Medtronic Minimed Insulin Pump Lawsuits Preempted by Federal Law, Judges Rule
In two separate recent decisions, federal judges have dismissed Medtronic MiniMed lawsuits filed by patients who suffered severe injuries after the insulin pumps failed, determining that the claims are preempted by federal law.
The Medtronic MiniMed pumps are small, computerized devices that deliver insulin to diabetic patients throughout the day via a catheter that is implanted under the skin. They are wirelessly connected to both a monitoring system to track glucose levels, as well as a remote controller designed to communicate with the pump and deliver a specific amount of insulin.
Due to a serious of design problems, Medtronic’s MiniMed 600 series models and the MiniMed 780G models have been subject to a series of recalls between 2009 and 2020, after more than 26,000 complaints of involving problems with the insulin pumps were identified.
Lawsuits allege that design defects with the Medtronic insulin pump problems involve a retainer ring, which may fail to lock the insulin cartridge in place. These defects have caused problems with under dosing or overdosing of insulin, which may be responsible for 2,175 injuries and one death.
As a result of the manufacturers’ failure to properly design and test these critical drug delivery pumps, a number of Medtronic MiniMed pump lawsuits are now being pursued on behalf of patients of suffered serious injury or death when they received too much or too little insulin. However, since there is no consolidated pretrial proceeding established in the federal court system, the claims are pending before various different U.S. District Judges nationwide.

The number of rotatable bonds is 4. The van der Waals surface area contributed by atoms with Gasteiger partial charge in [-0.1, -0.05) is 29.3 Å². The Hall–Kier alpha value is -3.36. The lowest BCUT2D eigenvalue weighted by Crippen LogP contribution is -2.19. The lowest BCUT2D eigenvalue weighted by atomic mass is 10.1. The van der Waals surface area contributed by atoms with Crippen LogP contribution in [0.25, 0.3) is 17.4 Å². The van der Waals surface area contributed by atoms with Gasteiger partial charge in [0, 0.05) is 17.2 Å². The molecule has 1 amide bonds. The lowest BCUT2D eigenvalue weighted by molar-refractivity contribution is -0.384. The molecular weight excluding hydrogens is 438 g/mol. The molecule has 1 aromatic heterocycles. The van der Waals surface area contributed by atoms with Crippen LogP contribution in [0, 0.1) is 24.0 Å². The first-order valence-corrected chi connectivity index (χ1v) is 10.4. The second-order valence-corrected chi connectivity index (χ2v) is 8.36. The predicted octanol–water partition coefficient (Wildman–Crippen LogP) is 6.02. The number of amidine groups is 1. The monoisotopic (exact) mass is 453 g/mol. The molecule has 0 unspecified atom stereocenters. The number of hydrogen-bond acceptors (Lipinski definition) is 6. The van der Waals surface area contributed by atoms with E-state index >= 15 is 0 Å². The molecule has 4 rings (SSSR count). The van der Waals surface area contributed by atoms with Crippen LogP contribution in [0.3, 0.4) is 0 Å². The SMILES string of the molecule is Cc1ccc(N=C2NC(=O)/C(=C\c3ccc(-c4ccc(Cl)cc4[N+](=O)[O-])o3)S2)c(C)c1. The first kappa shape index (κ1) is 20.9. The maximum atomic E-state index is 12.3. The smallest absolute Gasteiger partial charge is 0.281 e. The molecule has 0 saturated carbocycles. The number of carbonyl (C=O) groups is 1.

In a court order (PDF) issued in the Western District of Oklahoma on June 9, U.S. District Judge Scott L. Palk granted the manufacturers motion to dismiss a lawsuit filed by Clayton Warmoth, determining that the claims are preempted by the Medical Device Amendments (MDA) to the Food, Drug, and Cosmetic Act.
Judge Palk said the plaintiff in that case failed to state a claim for strict product liability which would be sufficient to survive preemption arguments. He determined that when the MiniMed insulin pump was put into the stream of commerce with approval by the FDA, which categorized it as a high risk device, that prevents claims of manufacturing or design defect and that the lawsuit failed to make proper manufacturing defect claims.
As a result of the finding, the Court dismissed claims for strict product liability, negligence, breach of express warranty and breach of implied warranty with prejudice, meaning those claims cannot be filed again by the plaintiff.
In a separate opinion (PDF) issued on June 13, U.S. District Judge Evelyn Padin of New Jersey dismissed another case brought by Samuel Benn, involving allegations that his wife died due to design defects with a MiniMed 600 insulin pump malfunction. However, Judge Padin dismissed the case without prejudice, meaning it could be amended and filed again.
While the rulings provide insight into how judges are likely weighing federal preemption claims in other MiniMed claims, they are not binding on other individual Medtronic MiniMed lawsuits that are still pending before other judges.
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